The great video game companies such as Nintendo, Microsoft and Sony have succeeded in opening up the video game market to a wider audience of players (Pelland, 2009). This audience is composed of non-experienced and experienced players that share the same games. This reality has brought new challenges to game companies and game designers, such as making the game stimulating and interesting for this wider range of players. To reach all of them, the game has to provide the right amount of challenge for their skill level, as a game that is too hard or too easy is frustrating for them (Csikszentmihalyi, 1990). Also, one faculty of game, mainly used by serious games, is the capability of games to teach the player using game mechanics (the player’s actions) (Koster 2004). In this serious context, it is crucial that the game is able to reach a wider audience, for example in the classroom the game would be played by experienced players and neophytes alike. Therefore, it is important for the player’s experience that the challenge meets their expectations, as their enjoyment and learning results are closely related to the challenge. A classic approach to this conundrum is to let the player choose their difficulty level (easy, normal, hard, etc.) at the beginning of the game, without even trying it. Without any clear standard definition for difficulty, the player could easily choose the wrong level expecting the game to be something that it is not. This would lead the player to leave the game as they are experiencing frustration in the form of boredom and/or anxiety (Schell, 2008). Also, giving one unique level of difficulty is not really a proper solution, though it is a widespread one. Unique challenges are mostly interesting for a narrow range of players depending on their skill levels. Nevertheless, a well developed learning curve can bring many players, but the majority to the same point (Rolling & Adams, 2003).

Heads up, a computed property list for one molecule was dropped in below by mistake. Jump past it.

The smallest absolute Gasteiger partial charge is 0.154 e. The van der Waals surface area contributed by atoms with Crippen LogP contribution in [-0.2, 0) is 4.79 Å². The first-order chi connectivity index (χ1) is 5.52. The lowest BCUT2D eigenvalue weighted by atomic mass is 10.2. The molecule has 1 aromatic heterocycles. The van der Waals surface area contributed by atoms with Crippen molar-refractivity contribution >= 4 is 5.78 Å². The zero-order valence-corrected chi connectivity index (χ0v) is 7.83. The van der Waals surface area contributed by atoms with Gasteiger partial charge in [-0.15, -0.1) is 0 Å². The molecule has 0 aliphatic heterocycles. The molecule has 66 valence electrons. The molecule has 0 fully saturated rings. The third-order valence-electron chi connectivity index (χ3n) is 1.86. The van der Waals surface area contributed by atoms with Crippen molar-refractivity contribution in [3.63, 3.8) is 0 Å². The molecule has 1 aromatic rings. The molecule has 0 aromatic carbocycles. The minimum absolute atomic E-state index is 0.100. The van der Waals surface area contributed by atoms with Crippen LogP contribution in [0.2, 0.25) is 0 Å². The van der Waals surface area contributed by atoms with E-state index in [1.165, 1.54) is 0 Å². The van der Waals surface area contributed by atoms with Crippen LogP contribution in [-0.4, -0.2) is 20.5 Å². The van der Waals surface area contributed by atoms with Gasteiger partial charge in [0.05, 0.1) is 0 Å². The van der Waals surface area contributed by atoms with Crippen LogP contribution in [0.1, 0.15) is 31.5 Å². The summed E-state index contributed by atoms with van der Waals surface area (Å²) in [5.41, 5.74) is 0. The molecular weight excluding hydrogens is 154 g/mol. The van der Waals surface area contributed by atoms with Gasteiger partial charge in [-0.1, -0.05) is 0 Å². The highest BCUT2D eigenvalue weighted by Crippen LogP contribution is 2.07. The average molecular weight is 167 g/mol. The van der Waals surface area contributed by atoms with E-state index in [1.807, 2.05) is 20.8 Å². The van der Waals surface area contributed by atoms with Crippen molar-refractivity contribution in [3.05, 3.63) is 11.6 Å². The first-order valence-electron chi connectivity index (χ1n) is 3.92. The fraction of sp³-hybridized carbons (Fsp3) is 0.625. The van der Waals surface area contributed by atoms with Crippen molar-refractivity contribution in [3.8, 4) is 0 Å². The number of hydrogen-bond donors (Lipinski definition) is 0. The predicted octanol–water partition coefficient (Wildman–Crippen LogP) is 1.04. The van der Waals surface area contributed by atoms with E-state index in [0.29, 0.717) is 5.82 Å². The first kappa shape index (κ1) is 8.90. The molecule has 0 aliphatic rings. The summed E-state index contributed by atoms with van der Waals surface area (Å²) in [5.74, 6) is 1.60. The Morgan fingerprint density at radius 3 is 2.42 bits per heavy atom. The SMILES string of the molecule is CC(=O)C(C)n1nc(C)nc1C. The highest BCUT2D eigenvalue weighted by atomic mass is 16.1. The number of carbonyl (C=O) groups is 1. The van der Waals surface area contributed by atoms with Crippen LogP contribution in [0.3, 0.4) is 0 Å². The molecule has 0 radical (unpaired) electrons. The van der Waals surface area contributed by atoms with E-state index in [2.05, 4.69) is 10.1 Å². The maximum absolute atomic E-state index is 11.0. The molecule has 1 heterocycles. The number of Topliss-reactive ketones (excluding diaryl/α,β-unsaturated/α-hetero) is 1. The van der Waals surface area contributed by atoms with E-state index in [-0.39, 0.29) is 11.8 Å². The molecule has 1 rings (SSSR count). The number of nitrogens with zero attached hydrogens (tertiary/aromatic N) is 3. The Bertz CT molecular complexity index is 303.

To address this issue, some researchers and commercial video games such as Max Payne from Remedy Entertainment or Left 4 Dead one and two from Valve have built different models to dynamically adapt the difficulty of the game based on the player’s performance or intensity level. One of the main challenges regarding difficulty is the subjective factor that stems from the interaction between the player and the challenge. The perceived difficulty is also not a static property: it changes with time as the player learns the game skills (Goetschalckx, Missura et al., 2010). One of the major issues in this particular field is that the proposed approaches or games often do not offer any implementation explanations or guidelines for the dynamic difficulty model used. For example, the work of (Lindley & Sennersten, 2008) where they present an adaptive approach using gameplay schema that recognizes the player’s actions and based on them adapts the gameplay to the player’s preferences. In this particular example, the model is essentially theoretical and experienced in a non-realistic context. From this context it is nearly impossible to determine its actual effectiveness and bring to light the problems that had not been taken into account in the design. Nevertheless, experimentation and testing remain the best way to assure the robustness of a dynamic system.